• Archives for June 2011 (13)
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Music Monday #23 – Fidelity

Categories: Music Monday
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Published on: June 6, 2011

I’ve been on a really big Regina Spektor kick lately. She has a really lovely voice, and the music has this incredible, unique sound. So enjoy, Minions, I’ll see you Wednesday.

Photo Phriday #22 – Sweet Tooth

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Published on: June 3, 2011

I thought you might like a little dessert. Enjoy, Minions!


Categories: Whatever Wednesday
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Published on: June 1, 2011

So, there are a lot of things about marketing that bug me. I’m not going to talk about most of them today. There is, however, one class of ad that confuses me, and I want to air that confusion.

I don’t understand ads that claim that there’s some industry that doesn’t want you to know about the product on offer. If you’ve spent much time on the internet without an ad blocker, you’ve probably seen these. They seem to occur super frequently in those annoying acai berry ads. They’ll inform you that they have some crazy secrets that health experts or whoever don’t want you to know. And, if you pay them some money, they’ll tell you what that secret is. Here’s the thing that I don’t get: If the shadowy cabal of health experts that secretly run the medical industry/globe purportedly know about the tremendous health benefits of your one little secret, and you’ve somehow found a way to monetize that secret, why wouldn’t the aforementioned cabal already be making money that way? That makes no sense. Surely there can’t be people who think that someone who takes out a series of the most annoying ads on the internet would be so altruistic as to give away their health secrets for prices so low the entirety of the health care industry can’t find a way to compete with their business model.

You know what, the acai berry thing is almost reasonable compared to some of the rest of these things. I get that there’s a part of the brain that wants to believe that there’s a magic cure for fatness and general unhealthiness that you could have if only some hidden dark power wasn’t keeping you from it. There’s a good narrative there, and I could see wanting to believe it so badly that you ignore some pretty compelling logic to the contrary. But I saw an ad in this form that simply blew my mind today. So there I was, looking at, I don’t know, funny pictures of walruses or something and right at the bottom of the page in a text ad so unobtrusive that I barely noticed it was one of the dumbest things I’ve ever seen. Some guy apparently had found a way to pay $9 a month for insurance, and the insurance industry was deathly afraid of me finding out about it.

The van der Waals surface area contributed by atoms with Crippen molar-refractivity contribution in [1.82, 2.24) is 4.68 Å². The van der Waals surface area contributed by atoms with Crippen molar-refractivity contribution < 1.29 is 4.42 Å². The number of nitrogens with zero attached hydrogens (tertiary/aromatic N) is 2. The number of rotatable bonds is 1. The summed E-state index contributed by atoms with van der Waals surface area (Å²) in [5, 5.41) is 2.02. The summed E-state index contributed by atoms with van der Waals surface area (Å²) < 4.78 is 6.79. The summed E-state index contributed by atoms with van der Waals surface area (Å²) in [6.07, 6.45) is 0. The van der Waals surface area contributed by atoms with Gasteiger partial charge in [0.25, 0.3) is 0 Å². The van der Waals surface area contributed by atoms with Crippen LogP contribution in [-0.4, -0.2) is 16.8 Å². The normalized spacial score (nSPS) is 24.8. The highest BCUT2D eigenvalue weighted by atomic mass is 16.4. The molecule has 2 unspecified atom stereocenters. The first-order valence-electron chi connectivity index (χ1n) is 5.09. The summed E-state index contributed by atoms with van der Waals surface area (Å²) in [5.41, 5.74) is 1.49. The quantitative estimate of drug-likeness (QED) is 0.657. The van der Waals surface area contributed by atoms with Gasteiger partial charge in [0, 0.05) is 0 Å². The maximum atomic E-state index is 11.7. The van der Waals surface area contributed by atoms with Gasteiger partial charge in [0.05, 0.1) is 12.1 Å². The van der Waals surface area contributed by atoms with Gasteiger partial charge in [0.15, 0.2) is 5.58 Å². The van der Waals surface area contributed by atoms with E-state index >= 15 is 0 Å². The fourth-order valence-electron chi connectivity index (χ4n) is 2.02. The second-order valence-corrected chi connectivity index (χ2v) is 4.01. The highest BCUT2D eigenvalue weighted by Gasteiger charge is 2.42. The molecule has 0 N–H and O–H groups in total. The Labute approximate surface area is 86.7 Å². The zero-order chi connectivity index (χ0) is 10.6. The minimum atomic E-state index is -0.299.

I’ll give you a second to let that sink in.


Okay, let’s run through this. Maybe it’s just me that thinks this is such an unbelievably stupid claim to make. Maybe there are people I need to convince. First of all, I didn’t omit any information in that description of the ad. It truly just said that there was a way to pay nine dollars for “insurance.” There was zero indication as to exactly what was being insured. I suppose, thinking about it now, that whoever this guy is found a way to insure his car against mosquito bites (or something equally ridiculous) for only nine bones a month, but even in this case I doubt that there were a bunch of insurance executives losing much sleep over the pending loss of the secret to great vehicular insect bite insurance. No, this ad more or less claims to insure anything for nine a month. Car, house, boat, life, health, helicopter, or, I don’t know, aircraft carrier or something, go nuts – you could insure anything your little heart desires against damage. That’s pretty impressive, and also really, really stupid. So let’s say, for the sake of argument that the ad had claimed something more modest like, say, car insurance for nine a month. This is a sum that is so much lower than any conceivable amount any other insurance agency charges that it should raise immediate red flags. Nothing is free, and all those savings have to come from somewhere. And this being the insurance industry, not exactly known for their commitment to the Light side, I imagine those savings come from investors buying shares in the pooled debt you and and the other policy holders owe on your souls.

I don’t know, I’ve gotten all rambly, and I can’t even remember what my point was at this juncture. I guess I’ve safely vented my spleen, and also I’ve probably attracted the attention of every spambot within five hundred internet miles.

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